Written by guest blogger Carmen Denman
Ever wondered what it would feel like to chat about science live online with three dozen young people? Put your hat in the ring and try out for ‘I’m a Scientist, get me out of here!’ funded by the Wellcome Trust.
A classroom of students (and their teachers) simultaneously login online to an ‘I’m a Scientist’ monitored chatroom, and begin firing questions at you. From screen names such as ‘Sparkel’ you might get asked ‘What did you give up to become a scientist?’, or ‘ilikepizza’ might ask ‘How many white blood cells are there in our bodies at any one time?’.
Students can ask anything they want, not just about science, and await your sage answers eagerly. If you type a zillion words a minute you just might be able to keep up with their inquisitive and insatiable sponge-like rapid fire minds and typing speeds. After two-weeks, my thumbs nearly fell off from the effort of keeping up with these students.
This programme is quite possibly the coolest, most fun, and widest-reaching science outreach scheme I have come across. I decided to take part in the event because I heard about ‘I’m a Scientist, get me out of here!’ on Twitter from the Wellcome Trust account I follow. I’ve been a STEM Ambassador for four years now, visiting the odd primary school once or twice a year, or judging students’ work at the Big Bang Fair annually.
I often found the time taken out for in-person outreach difficult with a lab based schedule, so this online outreach really appealed to me. Anyone can handle thirty minute chunks of time for a live chat over lunch – and the chats in which you participate are advertised so you can choose which ones fit your schedule. Okay, ‘over lunch’ might have been a silly idea in retrospect; I had many a cup of coffee go stone cold during those chats. And you know it must be interesting conversation for a scientist to let a cup of coffee go cold!
To participate in ‘I’m a Scientist’, for starters, all you have to do is put your research summarised into one sentence on to their system. You can be a PhD student, research assistant in a lab, or even an astronomer, but you need some sort of ‘science job’.
Next, students and teachers will vote for you to be able to compete in a category or ‘zone’. After failing to get into the ‘Antibiotics Zone’, I was selected for the ‘Immune System’ zone which came up next, based on my research one-liner: “I engineer bacteria to make vaccines”. The live chats and question-answering began, and I was hooked on the contest like a caffeine addict to their Nespresso machine.
Then, after two weeks answering hundreds if not thousands of questions from dozens of different student groups from all over the UK and Spain, I ended up with the most votes and was declared ‘winner’ of the Immune System Zone! Fancy that, a microbiologist picked when there were immunologists on the panel. There were some questions that were so out of my topic I had to do some serious research to answer them accurately – for example ‘Why don’t we sleep with half our brains on like dolphins do?’ or ‘Do our eyelashes and eyebrow hairs ever stop growing?’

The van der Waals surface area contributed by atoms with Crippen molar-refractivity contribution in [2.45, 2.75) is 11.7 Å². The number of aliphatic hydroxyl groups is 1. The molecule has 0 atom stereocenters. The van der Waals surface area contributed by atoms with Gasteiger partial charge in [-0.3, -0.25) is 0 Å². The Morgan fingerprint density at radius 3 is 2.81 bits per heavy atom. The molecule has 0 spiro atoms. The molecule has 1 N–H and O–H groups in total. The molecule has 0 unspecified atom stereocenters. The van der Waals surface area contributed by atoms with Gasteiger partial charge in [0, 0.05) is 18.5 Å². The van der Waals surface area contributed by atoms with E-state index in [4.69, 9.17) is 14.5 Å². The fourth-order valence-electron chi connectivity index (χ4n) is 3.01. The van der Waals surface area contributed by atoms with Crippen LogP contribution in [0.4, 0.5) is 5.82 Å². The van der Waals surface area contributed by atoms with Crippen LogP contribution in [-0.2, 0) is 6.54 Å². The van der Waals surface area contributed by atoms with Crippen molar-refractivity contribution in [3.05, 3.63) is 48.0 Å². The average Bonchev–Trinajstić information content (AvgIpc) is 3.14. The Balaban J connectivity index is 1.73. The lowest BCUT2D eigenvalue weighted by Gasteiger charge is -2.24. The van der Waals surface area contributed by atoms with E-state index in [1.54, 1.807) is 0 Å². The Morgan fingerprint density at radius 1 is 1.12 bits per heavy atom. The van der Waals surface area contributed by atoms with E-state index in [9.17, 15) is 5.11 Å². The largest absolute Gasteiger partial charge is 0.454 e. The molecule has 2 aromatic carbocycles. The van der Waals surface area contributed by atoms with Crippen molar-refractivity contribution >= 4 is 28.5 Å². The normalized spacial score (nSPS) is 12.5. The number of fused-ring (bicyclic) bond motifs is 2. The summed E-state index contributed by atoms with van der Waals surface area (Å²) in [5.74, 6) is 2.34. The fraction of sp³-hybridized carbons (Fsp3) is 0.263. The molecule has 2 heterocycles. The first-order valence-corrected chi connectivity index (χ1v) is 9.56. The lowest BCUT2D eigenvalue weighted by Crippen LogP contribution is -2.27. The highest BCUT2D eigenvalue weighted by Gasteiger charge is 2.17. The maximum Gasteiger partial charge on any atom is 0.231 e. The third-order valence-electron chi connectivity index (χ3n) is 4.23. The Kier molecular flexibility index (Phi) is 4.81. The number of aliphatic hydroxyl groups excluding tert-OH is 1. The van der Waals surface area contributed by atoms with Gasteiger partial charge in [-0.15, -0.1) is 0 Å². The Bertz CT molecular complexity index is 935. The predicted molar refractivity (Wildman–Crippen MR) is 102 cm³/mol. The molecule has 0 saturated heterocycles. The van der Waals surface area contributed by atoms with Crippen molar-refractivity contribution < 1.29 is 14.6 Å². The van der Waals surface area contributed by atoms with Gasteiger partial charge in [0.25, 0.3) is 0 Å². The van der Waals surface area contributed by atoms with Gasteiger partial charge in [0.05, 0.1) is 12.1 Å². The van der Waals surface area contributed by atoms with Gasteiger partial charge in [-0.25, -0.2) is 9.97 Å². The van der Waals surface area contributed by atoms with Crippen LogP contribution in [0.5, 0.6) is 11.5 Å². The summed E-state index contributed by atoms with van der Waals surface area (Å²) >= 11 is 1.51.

I especially enjoyed the questions about infectious diseases and vaccines. There were plenty of thought-provoking questions from students, and it was refreshing and invigorating for me to interact with so many students inquisitive and curious about science – and all from the comfort of my desk or iPad on the train! I would encourage scientists to put their ‘hat in the ring’ and give it a go – you will get what you put into it back ten-fold (statistical significance tested using students’ t-test and Bonferonni post-test).
The fantastic Immune System Zone scientists, and all the students and teachers who participated, were a force to be reckoned with. I’m so proud to have been voted for by students, but more importantly, I came away awe-inspired by the eagerness for knowledge from the students. I learned far more from student questions and the effort that went into answering the questions, than I expected to.
I had so much fun spreading the good word about general science, science jobs, and vaccines. We shared our hobbies, personalities, and quirks during those two weeks and we hoped that students would see scientists as real people, rather than people always in lab coats, covered in safety goggles and with Einstein-esque hair.
Last Friday’s ‘final chat’ for ’I’m a Scientist’ felt like a science pageant, awaiting for the winner to be called out! Thank you to the fabulous moderators and the ‘I’m a Scientist’ team members for being so organised and such excellent communicators. It made participating in the event while juggling full time research work/travel easy. I even logged in for the last three days from Tokyo – juggling sightseeing with live chats and question responses was hectic but fun! My zone companions Steph, Laura, Noel and Daniel had just as busy a time of it working hard to answer hundreds of interesting questions. It was a great balance of expertise and interests, and it made not knowing an answer about B-cells less painful when I knew Laura was there to come up with a great answer in a live chat!
I will use the £500 prize money to put on an event at the School promoting science careers in a ‘speed-networking’ style (get in touch with me if you are interested in being a part of this!). I would also like to use some of the money for train journeys to visit some of the schools and classes that participated in the chats, to continue to spread the good word about vaccines and careers in science.
“The beauty of science is that it does not claim to know the answers before it asks the questions. There is nothing wrong with not knowing. It means there is more to learn, and as I have said before, ignorance bothers me far less than the illusion of knowledge”. – Lawrence Krauss.